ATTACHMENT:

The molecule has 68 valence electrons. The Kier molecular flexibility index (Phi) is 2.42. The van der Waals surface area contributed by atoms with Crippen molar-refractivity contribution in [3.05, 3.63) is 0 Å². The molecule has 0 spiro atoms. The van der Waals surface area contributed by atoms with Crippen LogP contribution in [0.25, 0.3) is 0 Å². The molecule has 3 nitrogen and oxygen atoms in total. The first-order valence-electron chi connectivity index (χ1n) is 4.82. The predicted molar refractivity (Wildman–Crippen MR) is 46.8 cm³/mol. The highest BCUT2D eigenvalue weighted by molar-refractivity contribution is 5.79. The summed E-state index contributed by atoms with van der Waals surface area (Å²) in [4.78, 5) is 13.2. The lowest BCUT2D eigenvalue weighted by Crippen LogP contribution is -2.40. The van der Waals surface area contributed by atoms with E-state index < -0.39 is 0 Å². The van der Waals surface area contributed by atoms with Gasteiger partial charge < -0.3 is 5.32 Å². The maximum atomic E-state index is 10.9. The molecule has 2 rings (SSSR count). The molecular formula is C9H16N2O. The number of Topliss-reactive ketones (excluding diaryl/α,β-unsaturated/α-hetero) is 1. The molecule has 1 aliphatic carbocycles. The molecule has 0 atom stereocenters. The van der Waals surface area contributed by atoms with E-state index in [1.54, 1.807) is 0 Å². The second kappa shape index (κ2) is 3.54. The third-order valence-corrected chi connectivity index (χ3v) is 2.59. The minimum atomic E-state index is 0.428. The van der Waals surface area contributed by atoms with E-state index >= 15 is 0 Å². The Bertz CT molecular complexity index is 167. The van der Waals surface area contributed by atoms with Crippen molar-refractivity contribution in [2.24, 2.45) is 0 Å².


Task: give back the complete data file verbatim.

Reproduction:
The molecule has 68 valence electrons. The Kier molecular flexibility index (Phi) is 2.42. The van der Waals surface area contributed by atoms with Crippen molar-refractivity contribution in [3.05, 3.63) is 0 Å². The molecule has 0 spiro atoms. The van der Waals surface area contributed by atoms with Crippen LogP contribution in [0.25, 0.3) is 0 Å². The molecule has 3 nitrogen and oxygen atoms in total. The first-order valence-electron chi connectivity index (χ1n) is 4.82. The predicted molar refractivity (Wildman–Crippen MR) is 46.8 cm³/mol. The highest BCUT2D eigenvalue weighted by molar-refractivity contribution is 5.79. The summed E-state index contributed by atoms with van der Waals surface area (Å²) in [4.78, 5) is 13.2. The lowest BCUT2D eigenvalue weighted by Crippen LogP contribution is -2.40. The van der Waals surface area contributed by atoms with E-state index < -0.39 is 0 Å². The van der Waals surface area contributed by atoms with Gasteiger partial charge < -0.3 is 5.32 Å². The maximum atomic E-state index is 10.9. The molecule has 2 rings (SSSR count). The molecular formula is C9H16N2O. The number of Topliss-reactive ketones (excluding diaryl/α,β-unsaturated/α-hetero) is 1. The molecule has 1 aliphatic carbocycles. The molecule has 0 atom stereocenters. The van der Waals surface area contributed by atoms with E-state index in [1.54, 1.807) is 0 Å². The second kappa shape index (κ2) is 3.54. The third-order valence-corrected chi connectivity index (χ3v) is 2.59. The minimum atomic E-state index is 0.428. The van der Waals surface area contributed by atoms with E-state index >= 15 is 0 Å². The Bertz CT molecular complexity index is 167. The van der Waals surface area contributed by atoms with Crippen molar-refractivity contribution in [2.24, 2.45) is 0 Å².